Great Ben Ginsberg piece in NRO:
Designed to govern Congress’s tabulation of Electoral College votes — including disputes between the chambers — the aged law is a swamp of ambiguity. Its byzantine, vague, and muddled provisions do not provide sufficient answers to crucial questions that could arise in a genuinely close election. Despite the fact that the former president’s attempts to exploit those shortcomings failed in 2020, he and all Republicans should be haunted by the blueprint that he has created for his opponents if he were to run for office again in 2024.
Republicans should not deceive themselves by thinking the current state of this law automatically works to their advantage. While many of them used it offensively on January 6, 2021, they did so because they were trailing in Electoral College votes. They poked at real flaws, and while not successful because the vice president rebuffed Trump’s legally unsupportable command that the states’ certifications be rejected, Republicans did show how the system can be maneuvered.
Republicans should be in favor of clarifying the system now, if for no other reason than they will not be in as strong a position as they were in 2020.
For starters, a Democratic vice president will be presiding over the Senate when the Electoral College votes are opened. Suppose Trump runs again, and wins. Now, suppose Vice President Harris believes that Trump’s reelection represents an existential threat to the county and does what Trump couldn’t persuade Mike Pence to do.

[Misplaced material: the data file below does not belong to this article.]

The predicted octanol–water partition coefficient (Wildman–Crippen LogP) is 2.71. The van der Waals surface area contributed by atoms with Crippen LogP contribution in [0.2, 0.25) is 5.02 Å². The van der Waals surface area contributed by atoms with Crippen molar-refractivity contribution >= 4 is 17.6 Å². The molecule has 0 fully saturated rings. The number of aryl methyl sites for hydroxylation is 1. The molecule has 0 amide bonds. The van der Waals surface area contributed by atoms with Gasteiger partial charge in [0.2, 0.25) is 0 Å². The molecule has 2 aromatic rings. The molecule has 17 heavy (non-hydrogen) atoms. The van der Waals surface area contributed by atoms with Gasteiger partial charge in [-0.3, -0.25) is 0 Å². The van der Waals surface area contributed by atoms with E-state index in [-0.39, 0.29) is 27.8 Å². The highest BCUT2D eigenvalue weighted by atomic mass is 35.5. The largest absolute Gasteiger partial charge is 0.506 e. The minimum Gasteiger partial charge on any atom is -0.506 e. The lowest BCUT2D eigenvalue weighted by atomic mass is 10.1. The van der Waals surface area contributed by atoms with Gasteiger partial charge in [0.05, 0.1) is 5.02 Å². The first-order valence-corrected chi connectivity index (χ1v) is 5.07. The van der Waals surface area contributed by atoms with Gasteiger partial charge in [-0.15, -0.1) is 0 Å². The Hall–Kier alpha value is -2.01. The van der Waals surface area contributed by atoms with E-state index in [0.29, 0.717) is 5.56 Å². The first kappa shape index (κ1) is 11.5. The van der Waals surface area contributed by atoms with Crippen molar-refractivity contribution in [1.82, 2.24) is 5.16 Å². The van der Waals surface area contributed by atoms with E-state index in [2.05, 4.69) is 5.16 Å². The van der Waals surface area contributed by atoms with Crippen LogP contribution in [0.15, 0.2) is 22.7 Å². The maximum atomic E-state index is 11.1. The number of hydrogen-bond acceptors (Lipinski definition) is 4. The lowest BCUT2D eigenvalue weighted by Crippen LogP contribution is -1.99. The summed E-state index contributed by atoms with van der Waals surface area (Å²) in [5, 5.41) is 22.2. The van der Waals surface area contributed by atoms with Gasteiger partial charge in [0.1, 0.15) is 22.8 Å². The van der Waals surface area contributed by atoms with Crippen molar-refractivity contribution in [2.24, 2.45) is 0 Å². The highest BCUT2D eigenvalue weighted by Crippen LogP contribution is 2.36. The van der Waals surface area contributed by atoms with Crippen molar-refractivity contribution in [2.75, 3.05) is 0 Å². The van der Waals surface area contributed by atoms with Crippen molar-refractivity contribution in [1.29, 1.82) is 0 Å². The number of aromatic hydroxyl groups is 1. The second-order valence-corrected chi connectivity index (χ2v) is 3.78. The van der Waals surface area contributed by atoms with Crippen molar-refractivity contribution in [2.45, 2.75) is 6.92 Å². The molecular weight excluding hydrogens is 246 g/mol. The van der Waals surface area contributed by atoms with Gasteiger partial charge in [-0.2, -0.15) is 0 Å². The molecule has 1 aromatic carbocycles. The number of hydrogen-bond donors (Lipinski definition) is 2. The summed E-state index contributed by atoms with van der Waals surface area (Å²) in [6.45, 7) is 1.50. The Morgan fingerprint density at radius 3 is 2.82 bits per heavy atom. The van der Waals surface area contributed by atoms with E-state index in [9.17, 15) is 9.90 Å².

As of now, neither party can know whether its presidential candidate will be ahead or behind in Electoral College votes or whether it will control the Senate and House in January 2025 to resolve Electoral College vote disputes in its favor. And Trump will not be the commander in chief in 2024 able to wield the threat of invoking the Insurrection Act as a not-so-subtle inducement to —and cover for — allies in Congress if he doesn’t like the way the electoral-vote count is going.
Even Ramesh Ponnuru, who thinks concerns about Trump subverting the 2024 election results are way overblown, favors ECA reform:
To the extent that Trump’s post-election campaign compels any policy response at all, it is a reform of the Electoral Count Act of 1887, which contains confusions and imperfections that an unscrupulous and nimble political leader could exploit. It should, for example, be amended so that it takes more than one senator to force a vote on an objection to a state’s electors. The bar for Congress to throw out a state’s electors should also be raised.